CAMPAIGNS: Media Relations - Ford drives sales by tracking fans

Client: Ford Motor Co.

PR Team: Campbell & Co. (Dearborn, MI)

Campaign: Ford Racing Fan Appreciation Day

Time Frame: February-June 2001

Budget: $6,000

Before any major auto race, Ford, a leading sponsor of NASCAR, holds a

Fan Appreciation Day near the event venue, usually on the Thursday night

before the race. Typically, the event is covered solely by local media;

but when planning began for the 2001 event in Detroit, Campbell & Co.,

which handles public relations for Ford Fan Appreciation Days, saw an

opportunity to gain broader visibility for Ford, beyond Detroit's racing



Ford has long known that its association with auto racing contributes to

overall brand image, and also drives traffic to Ford showrooms. Sam

Scott, Ford racing division manager, says research has found that more

than 50% of Ford customers have an interest in auto racing.

"Dimensionally, it draws attention to our products. (Racing) basically

tells them what we want to tell them" about Ford quality and

engineering, he says. Ford fan days also give racing enthusiasts the

opportunity to meet famous drivers.

"It gives fans access to their heroes," says Greg Shea, a VP with

Campbell who oversees the Ford racing account.

Scott claims that as many as 10,000-15,000 people usually attend fan

days, and that because event attendees must visit Ford showrooms to

obtain tickets, the events also help drive traffic to Ford dealers.

So with a strong showing and local interest in Ford assured, Shea's team

decided that the Detroit fan day in June would be a perfect opportunity

to try gaining national media attention. And they knew that while a

strong local showing would carry them down the stretch, allies in the

press could fuel their drive for the checkered flag. "We really wanted

to enhance the credibility of the Ford racing team," Shea says.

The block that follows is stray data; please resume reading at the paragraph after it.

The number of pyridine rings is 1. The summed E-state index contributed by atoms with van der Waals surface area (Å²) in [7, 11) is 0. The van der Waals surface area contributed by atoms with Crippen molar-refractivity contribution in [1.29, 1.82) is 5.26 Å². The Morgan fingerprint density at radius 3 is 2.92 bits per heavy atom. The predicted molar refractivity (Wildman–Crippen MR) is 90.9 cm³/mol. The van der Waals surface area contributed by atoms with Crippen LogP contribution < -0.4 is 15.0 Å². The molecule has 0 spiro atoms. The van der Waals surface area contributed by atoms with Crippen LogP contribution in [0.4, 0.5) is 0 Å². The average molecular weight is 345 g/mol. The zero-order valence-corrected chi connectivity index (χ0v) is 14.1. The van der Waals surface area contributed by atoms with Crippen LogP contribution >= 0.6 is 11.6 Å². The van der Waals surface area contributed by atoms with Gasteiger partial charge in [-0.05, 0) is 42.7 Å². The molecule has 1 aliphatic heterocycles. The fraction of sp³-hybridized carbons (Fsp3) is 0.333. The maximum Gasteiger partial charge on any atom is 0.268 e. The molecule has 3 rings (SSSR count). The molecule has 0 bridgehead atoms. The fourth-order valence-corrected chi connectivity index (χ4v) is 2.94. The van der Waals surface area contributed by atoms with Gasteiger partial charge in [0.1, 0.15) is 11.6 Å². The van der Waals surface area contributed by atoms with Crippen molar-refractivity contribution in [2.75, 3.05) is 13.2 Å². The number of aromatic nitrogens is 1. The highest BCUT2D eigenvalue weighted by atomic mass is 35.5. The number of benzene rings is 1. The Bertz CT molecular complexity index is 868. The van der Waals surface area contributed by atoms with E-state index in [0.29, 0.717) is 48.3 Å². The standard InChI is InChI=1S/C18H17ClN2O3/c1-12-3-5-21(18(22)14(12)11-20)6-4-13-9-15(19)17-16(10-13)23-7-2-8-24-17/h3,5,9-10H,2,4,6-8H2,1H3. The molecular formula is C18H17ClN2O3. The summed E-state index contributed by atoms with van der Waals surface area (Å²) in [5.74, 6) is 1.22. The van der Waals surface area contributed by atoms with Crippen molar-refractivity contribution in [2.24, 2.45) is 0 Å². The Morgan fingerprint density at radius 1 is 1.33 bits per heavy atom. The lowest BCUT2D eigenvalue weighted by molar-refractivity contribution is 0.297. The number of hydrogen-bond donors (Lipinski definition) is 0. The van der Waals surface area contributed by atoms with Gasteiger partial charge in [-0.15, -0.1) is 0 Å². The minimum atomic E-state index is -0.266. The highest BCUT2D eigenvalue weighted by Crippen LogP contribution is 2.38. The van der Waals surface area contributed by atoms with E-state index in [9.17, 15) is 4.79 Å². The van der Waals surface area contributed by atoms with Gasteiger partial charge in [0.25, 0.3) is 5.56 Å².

In addition to local media contacts, the Campbell team contacted ESPN

and New York Times auto columnist Robert Lipsyte. Lipsyte was working on

a series of articles about NASCAR racing, so Shea pitched him the idea

of coming to the Detroit fan day to see how an automaker uses racing in

its overall marketing mix. After making initial contact in February,

Shea kept in touch with Lipsyte until he agreed in May to cover the June


ESPN, left idling in the pit since a new TV deal saw major NASCAR races

go to NBC and Fox, needed to fill airtime with racing-related events to

hold onto its audience, Shea reasoned. "ESPN had broadcast many races in

the past. Now, they were going to need more programming," he says.

Shea offered to split satellite truck costs with ESPN if it would

broadcast from Ford's fan day. Shea's team also arranged interviews for

ESPN that included talkbacks from the event with ESPN studio talent.

Local TV outlets were also pitched for live shots, as well as taped



The Detroit fan day received extensive media coverage. ESPN did live

shots and interviews with drivers, and ESPN2's RPM2Night aired live from

the event. Five Detroit radio stations also did broadcasts from the


Lipsyte wrote a New York Times column on Ford's racing heritage, and how

it's used to market cars to consumers.

Post-event research found that 12% of people attending Ford fan days buy

a Ford within a year of the event they attend.


Campbell & Co. went on to work on other Ford fan days in Chicago and

Indianapolis. PR for the Chicago event included a parade touting Ford

racing. Ford's Scott is now investigating other PR opportunities for

future years that could attract crowds in the 30,000-40,000 range. He's

considering adding music or entertainment events to reach that larger


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